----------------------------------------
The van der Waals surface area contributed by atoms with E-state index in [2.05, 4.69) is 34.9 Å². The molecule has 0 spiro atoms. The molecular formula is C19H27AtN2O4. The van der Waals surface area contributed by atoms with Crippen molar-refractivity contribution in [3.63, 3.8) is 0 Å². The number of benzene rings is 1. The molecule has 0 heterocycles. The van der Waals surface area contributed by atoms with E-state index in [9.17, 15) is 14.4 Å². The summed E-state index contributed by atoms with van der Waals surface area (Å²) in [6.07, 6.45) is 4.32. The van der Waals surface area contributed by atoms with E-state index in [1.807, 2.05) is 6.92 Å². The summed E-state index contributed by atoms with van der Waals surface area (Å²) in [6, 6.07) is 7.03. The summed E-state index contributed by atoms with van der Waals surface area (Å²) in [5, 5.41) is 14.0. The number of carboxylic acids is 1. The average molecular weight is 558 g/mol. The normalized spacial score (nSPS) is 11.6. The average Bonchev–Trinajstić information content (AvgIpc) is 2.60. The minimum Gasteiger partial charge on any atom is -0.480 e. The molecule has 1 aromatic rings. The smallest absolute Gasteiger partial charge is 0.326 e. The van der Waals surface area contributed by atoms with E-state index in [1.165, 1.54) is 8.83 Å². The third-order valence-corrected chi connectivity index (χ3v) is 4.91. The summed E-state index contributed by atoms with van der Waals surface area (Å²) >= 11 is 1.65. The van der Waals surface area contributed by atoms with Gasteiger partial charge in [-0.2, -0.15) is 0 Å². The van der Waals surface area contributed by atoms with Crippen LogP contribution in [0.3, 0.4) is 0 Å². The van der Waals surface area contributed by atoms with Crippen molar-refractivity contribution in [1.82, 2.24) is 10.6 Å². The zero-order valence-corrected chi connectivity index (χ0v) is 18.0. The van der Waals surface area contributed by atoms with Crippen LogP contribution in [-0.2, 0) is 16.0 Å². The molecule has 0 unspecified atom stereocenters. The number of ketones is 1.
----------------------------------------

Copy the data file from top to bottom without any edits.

The van der Waals surface area contributed by atoms with E-state index in [2.05, 4.69) is 34.9 Å². The molecule has 0 spiro atoms. The molecular formula is C19H27AtN2O4. The van der Waals surface area contributed by atoms with Crippen molar-refractivity contribution in [3.63, 3.8) is 0 Å². The number of benzene rings is 1. The molecule has 0 heterocycles. The van der Waals surface area contributed by atoms with E-state index in [9.17, 15) is 14.4 Å². The summed E-state index contributed by atoms with van der Waals surface area (Å²) in [6.07, 6.45) is 4.32. The van der Waals surface area contributed by atoms with E-state index in [1.807, 2.05) is 6.92 Å². The summed E-state index contributed by atoms with van der Waals surface area (Å²) in [6, 6.07) is 7.03. The summed E-state index contributed by atoms with van der Waals surface area (Å²) in [5, 5.41) is 14.0. The number of carboxylic acids is 1. The average molecular weight is 558 g/mol. The normalized spacial score (nSPS) is 11.6. The average Bonchev–Trinajstić information content (AvgIpc) is 2.60. The minimum Gasteiger partial charge on any atom is -0.480 e. The molecule has 1 aromatic rings. The smallest absolute Gasteiger partial charge is 0.326 e. The van der Waals surface area contributed by atoms with E-state index in [1.165, 1.54) is 8.83 Å². The third-order valence-corrected chi connectivity index (χ3v) is 4.91. The summed E-state index contributed by atoms with van der Waals surface area (Å²) >= 11 is 1.65. The van der Waals surface area contributed by atoms with Gasteiger partial charge in [-0.2, -0.15) is 0 Å². The van der Waals surface area contributed by atoms with Crippen LogP contribution in [0.3, 0.4) is 0 Å². The van der Waals surface area contributed by atoms with Crippen molar-refractivity contribution in [1.82, 2.24) is 10.6 Å². The zero-order valence-corrected chi connectivity index (χ0v) is 18.0. The van der Waals surface area contributed by atoms with Crippen LogP contribution in [-0.2, 0) is 16.0 Å². The molecule has 0 unspecified atom stereocenters. The number of ketones is 1.